Friday, March 7, 2014

An Interview with ‘Radium Girls’ Playwright, D.W. Gregory

By Don Redman

D.W. Gregory grew up in Pennsylvania in a family of Irish Catholics and German Lutherans _- “the Irish won out in the religion department, and the Germans in the culinary department,” she says.
 
During her formative years she became fascinated with the Algonquin Roundtable – a renowned group of writers, critics, actors and wags in the 1920s who met for lunch each day at the Algonquin Hotel in New York to trade lively banter. She was particularly drawn to writer and drama critic George S. Kaufman, whose notable works include Of Thee I Sing – earning the first Pulitzer Prize awarded to a musical – and the Pulitzer Prize-winning drama, You Can’t Take It With You.

D.W. Gregory
Photo by Claire Newman-Williams
“I thought it would be really cool to be a theatre critic in the 20s,” says Gregory. “Since I couldn't engineer that career choice I went into journalism as a business reporter and worked in daily newspapers for a number of years.”

She says she drifted into playwriting because she “didn't have enough nerve to be an actress. So I get to play all the parts at the keyboard.”

Gregory began her career path as a playwright first by attending workshops and “writing terrible one-acts with no real point.”

“That went on for a few years,” she said, “and then one day something clicked and I wrote a children's play that won a contest and a 10-minute play that eventually was a finalist for the Heideman Award at Actors Theatre of Louisville.  This proved encouraging and I kept on writing plays.”

Drawing on her working-class roots, Gregory’s plays, whether comedies or dramas, often explore the disconnect between the dream and reality of American blue-collar experience. That’s what attracted her to the Radium Girls when she read about the real-life events in a newspaper article.

“What interested me about the story,” she says, “was the idea that you could be on the job, at work, just doing the job you were instructed to do and end up with a horrible disease -- I found it morbidly fascinating and as I dug into the story it became apparent that there were incredible parallels between that story and the story of big tobacco, big Pharma, and myriad other cases of product liability.”

Working from a grant from the National Endowment of the Arts, Gregory developed the play at Playwrights Theatre of New Jersey.

“The original production involved the associate artistic director of the theatre,” she recalls. “I did not choose him, he just stepped into the job, but we worked together in casting -- which is really fun. Lots of actors coming in and reading the parts. I was amazed at how hard they worked to prepare. Before we got to that point, though, the play went through a series of readings and a workshop.”
 
The play premiered at Playwrights Theatre in 2000 and was named the Best New Play of the 1999-2000 season by the Newark Star-Ledger.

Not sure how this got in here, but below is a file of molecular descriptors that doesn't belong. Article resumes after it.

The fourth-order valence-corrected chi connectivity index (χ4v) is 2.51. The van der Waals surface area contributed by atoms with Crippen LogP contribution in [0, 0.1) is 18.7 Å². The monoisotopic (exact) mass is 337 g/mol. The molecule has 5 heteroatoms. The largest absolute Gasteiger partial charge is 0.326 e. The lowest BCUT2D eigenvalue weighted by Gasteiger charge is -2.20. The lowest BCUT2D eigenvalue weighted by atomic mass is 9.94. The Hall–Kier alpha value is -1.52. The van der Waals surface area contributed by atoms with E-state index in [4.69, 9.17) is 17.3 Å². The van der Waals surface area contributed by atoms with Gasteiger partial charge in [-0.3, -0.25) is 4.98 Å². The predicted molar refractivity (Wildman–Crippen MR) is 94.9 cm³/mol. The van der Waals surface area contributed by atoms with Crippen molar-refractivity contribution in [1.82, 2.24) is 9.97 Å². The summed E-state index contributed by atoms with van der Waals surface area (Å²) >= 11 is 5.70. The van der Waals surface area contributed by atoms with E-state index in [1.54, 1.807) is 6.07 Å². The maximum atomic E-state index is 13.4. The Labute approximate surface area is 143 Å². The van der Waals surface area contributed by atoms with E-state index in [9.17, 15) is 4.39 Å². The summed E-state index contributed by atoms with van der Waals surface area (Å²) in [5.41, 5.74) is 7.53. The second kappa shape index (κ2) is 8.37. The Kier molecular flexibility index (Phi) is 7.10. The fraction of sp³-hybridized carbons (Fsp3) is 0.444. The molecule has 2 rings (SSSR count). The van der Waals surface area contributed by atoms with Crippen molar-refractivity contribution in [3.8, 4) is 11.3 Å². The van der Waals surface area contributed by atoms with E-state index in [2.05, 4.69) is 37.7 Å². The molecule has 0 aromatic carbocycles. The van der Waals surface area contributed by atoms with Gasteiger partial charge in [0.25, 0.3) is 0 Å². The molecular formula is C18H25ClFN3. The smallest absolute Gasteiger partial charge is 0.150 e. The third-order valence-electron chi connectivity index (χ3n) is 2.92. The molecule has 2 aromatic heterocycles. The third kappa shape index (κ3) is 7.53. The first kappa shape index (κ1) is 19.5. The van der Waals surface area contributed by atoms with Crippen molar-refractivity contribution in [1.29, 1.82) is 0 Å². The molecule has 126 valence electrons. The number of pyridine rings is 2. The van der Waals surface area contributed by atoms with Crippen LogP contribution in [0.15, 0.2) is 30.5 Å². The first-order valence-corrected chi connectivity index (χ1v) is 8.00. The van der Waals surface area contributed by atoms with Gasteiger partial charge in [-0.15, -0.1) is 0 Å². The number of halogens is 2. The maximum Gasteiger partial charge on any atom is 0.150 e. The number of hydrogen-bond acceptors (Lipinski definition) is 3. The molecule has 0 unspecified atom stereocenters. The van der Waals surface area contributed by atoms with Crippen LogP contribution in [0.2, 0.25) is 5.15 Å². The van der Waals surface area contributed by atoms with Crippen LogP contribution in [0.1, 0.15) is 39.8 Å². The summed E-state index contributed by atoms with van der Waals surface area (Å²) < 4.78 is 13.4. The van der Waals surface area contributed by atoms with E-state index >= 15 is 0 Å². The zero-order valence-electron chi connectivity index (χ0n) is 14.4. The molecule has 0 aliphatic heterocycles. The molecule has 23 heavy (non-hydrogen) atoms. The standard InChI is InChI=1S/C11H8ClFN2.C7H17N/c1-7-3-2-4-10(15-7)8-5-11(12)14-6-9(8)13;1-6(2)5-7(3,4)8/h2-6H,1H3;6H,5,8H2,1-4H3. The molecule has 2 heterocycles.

Nearly 15 years later since writing Radium Girls, what still stays with her?
 
“How young they were,” she says, “how trusting, and what a horrible betrayal it was, that they were poisoned and then the company dragged its feet in taking its responsibility.”

Gregory’s approach to writing a play varies, depending on the subject.

“Each play is different,” she says. “Radium Girls took a lot of research, and I didn't start out with an outline so much as a list of events I knew had to be in the play. I'm writing one now that I outlined in detail. Some I start just by writing scenes and letting the characters talk.”
 
She says because of her regular job, she usually has to write in bunches.
 
“I'm a binge writer,” Gregory says. “Since I have a day job I can't put in more than an hour or two during the weekdays. When I'm working on a play I like to hole up in my office on a long weekend and crank out about 50 pages in three days.”

Juggling multiple writing projects, Gregory’s weekends are undoubtedly busy.

“I have a couple things in development,” she says. “One is a black comedy about a young couple who move into their dream house, only to discover the new neighborhood is being stalked by a serial sniper.”

D.W. Gregory writes in a variety of styles and genres, from historical drama to screwball comedy, but a recurring theme is the exploration of political issues through a personal lens. The New York Times called her “a playwright with a talent to enlighten and provoke” for her most produced play, Radium Girls, about dialpainters poisoned on the job in the 1920s. A resident playwright at New Jersey Rep, she received a Pulitzer nomination in 2003 for the Rep’s production of The Good Daughter, the story of a Missouri farm family struggling to adapt to rapid social change. Other plays include The Good Girl Is Gone, a black comedy about maternal indifference; October 1962, a Cold War era psychological thriller; and Molumby’s Million, a comedy about the boxer Jack Dempsey, which was nominated for the 2011 Barrymore Award for Outstanding New Play by the Theatre Alliance of Philadelphia.

Gregory also writes frequently for youth theatre. Her play Salvation Road, about a boy whose sister disappears into a fundamentalist church, was developed through New York University's Steinhardt New Plays for Young Audiences program. A member of the Dramatists Guild, a former national core member of The Playwrights' Center in Minneapolis, and a recent inductee into the League of Professional Theatre Women, Gregory is also founding member of the Playwrights Gymnasium, a process oriented workshop based in metro Washington, D.C.

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